("At nearly $105 billion, total funding for military operations in 2005 would
be more than 13 times larger than Bush's budget for the Environmental Protection
Agency.") And you can place a good bet on the possibility that this won't be
the last of it for 2005 either.
By the way, according to Reuters, that $80 billion doesn't even include a
possible $1-2 billion for the new "embassy complex" we're considering building
inside Baghdad's Green Zone. (Talk about settling in for the long haul "until…"!)
military is, at present, expressing its assessment of the direction of events
in Iraq by planning for the maintenance of at least present troop levels (and
so, undoubtedly, endless further extended tours of duty and an ongoing involuntary
draft) through the year 2006 or beyond. And according to a recent Reuters
"The White House has scrapped its list of Iraq allies known as the 45-member
'coalition of the willing,' which Washington used to back its argument that the
2003 invasion was a multilateral action, an official said on Friday. The senior
administration official, who spoke on condition of anonymity, said the White House
replaced the coalition list with a smaller roster of 28 countries with troops
in Iraq sometime after the June transfer of power to an interim Iraqi government."
A recent New Yorker magazine piece on the military in Iraq commented
that our troops there were the most isolated occupation force in history. Nowhere
outside their own bases can they even take off their body armor, much less shop
in a market or, for that matter, consort à la Vietnam with bar girls.
On an even larger scale, it seems that, with great aid and support from Bush
administration policies, the Iraqis guerrillas are managing not only to isolate
American forces in Iraq, but the United States in the world – and that is a
strange, almost unprecedented development.
Before I send you into the Dilip Hiro piece, I thought I might offer this modest
bit of uplift: According to a
Washington Post report on the annual Alfalfa Dinner, the president
said jokingly of Secretary of State-designate Condoleezza Rice: "People often
ask me what Condi is like. Well, she is creative; she is tough – think Martha
Stewart with access to nuclear codes." What about behind bars and with access
to nuclear codes? Now doesn't that reassure? Tom
Cul-de-sacs All Around
Assessing the Iraqi Election
by Dilip Hiro
Iraq's National Assembly poll on Jan. 30 is already
set to become but the latest in a series of "turning points" touted by the Bush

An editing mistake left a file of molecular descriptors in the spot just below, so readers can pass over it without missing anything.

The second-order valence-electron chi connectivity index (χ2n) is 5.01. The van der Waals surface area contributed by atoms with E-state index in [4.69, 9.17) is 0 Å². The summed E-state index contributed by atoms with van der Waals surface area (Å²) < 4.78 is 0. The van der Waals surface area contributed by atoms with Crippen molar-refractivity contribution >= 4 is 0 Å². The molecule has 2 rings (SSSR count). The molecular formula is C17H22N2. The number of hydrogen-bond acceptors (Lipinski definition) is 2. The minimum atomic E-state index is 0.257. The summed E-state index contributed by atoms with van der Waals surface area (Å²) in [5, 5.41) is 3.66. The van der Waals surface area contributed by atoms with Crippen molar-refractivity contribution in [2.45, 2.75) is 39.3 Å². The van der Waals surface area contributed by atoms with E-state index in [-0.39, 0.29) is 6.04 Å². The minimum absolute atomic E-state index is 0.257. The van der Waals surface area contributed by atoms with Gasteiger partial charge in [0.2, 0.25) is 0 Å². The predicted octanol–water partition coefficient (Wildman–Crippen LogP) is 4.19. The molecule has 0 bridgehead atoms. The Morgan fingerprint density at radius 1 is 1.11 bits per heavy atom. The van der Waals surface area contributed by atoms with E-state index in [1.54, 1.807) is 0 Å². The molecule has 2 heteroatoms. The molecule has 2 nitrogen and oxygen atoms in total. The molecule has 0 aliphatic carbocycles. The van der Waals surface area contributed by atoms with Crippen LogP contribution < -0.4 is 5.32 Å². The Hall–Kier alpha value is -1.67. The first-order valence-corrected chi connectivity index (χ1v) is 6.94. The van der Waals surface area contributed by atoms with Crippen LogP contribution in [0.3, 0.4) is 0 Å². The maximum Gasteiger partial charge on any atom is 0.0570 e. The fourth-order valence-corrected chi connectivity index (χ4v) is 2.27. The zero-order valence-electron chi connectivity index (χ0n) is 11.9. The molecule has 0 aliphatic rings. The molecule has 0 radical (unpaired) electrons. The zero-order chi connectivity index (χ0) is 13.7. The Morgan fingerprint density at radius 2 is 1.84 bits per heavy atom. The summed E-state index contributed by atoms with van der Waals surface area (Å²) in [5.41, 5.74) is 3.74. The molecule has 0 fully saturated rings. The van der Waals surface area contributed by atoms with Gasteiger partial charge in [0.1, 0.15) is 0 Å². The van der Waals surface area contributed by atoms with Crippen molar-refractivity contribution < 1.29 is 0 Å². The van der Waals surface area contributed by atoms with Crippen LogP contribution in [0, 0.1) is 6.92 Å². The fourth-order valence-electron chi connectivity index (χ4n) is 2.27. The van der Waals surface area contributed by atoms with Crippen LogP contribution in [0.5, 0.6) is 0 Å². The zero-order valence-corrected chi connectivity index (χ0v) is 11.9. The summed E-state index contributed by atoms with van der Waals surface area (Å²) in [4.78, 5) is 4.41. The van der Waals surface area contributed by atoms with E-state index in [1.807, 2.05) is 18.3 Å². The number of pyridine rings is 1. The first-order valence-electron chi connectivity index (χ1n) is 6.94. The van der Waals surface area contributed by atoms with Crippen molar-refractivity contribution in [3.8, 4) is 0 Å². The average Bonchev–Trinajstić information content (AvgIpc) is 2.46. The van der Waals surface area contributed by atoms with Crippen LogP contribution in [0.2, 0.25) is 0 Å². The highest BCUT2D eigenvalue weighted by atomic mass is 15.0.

administration, which in reality turn out to be cul-de-sacs. Starting with Saddam
Hussein's arrest in December 2003, each of Washington's rosy scenarios – in
which a diminution of violence is predicted and a path to success declared –
has turned to dust. These include the transfer of sovereignty to Iraqis on June
28, 2004, the "Iraqification" of the country's security apparatus (an ongoing
theme), and the recapture of Falluja, described as the prime font of the Sunni
insurgency, last November.
Instead of dampening resistance to the Anglo-American occupation, the arrest
of Saddam, who was at the time still projected by Washington as the primary
source of the growing insurgency, exacerbated it. With the prospect of Saddam's
return to power finally dead and gone, Shi'ites began to focus on the latter
part of a popular slogan of the time: "No, no to Saddam; No, no to America."
The result – the Shi'ite uprisings of April 2004.
The highly publicized rushed note Condoleezza Rice slipped to President Bush
at the NATO summit in Istanbul on June 28, 2004 – "Mr. President, Iraq is sovereign.
Letter was passed from [Paul] Bremer at 10:26 AM Iraq time" – turned into a
sick joke quickly enough when Iyad Allawi, the interim prime minister of "sovereign
Iraq," repeatedly called in American forces to curb the guerrillas. The Pentagon's
routine use of fighter-bombers and attack helicopters to strike against the
insurgents in urban areas soon enough defeated its own campaign to win Iraqis'
"hearts and minds."
Dismal failure also greeted – and continues to greet – Washington's
claims about the successful Iraqification of local security forces. Six months
of relentless efforts and constant announcements of further intensification,
further speeding up of the process have so far produced only 5,000 trained
and dependable Iraqi soldiers for a prospective 120,000-strong army. In the
meantime, a third of the 135,000 policemen on the payrolls never even report
for duty. Of those who do, only half are properly trained or armed. Time and
again, instead of fighting the guerrillas, most police officers either defected
Following George Bush's reelection in early November, we were told that the
Pentagon's recapture of Falluja, the epicenter of the insurgency, would finally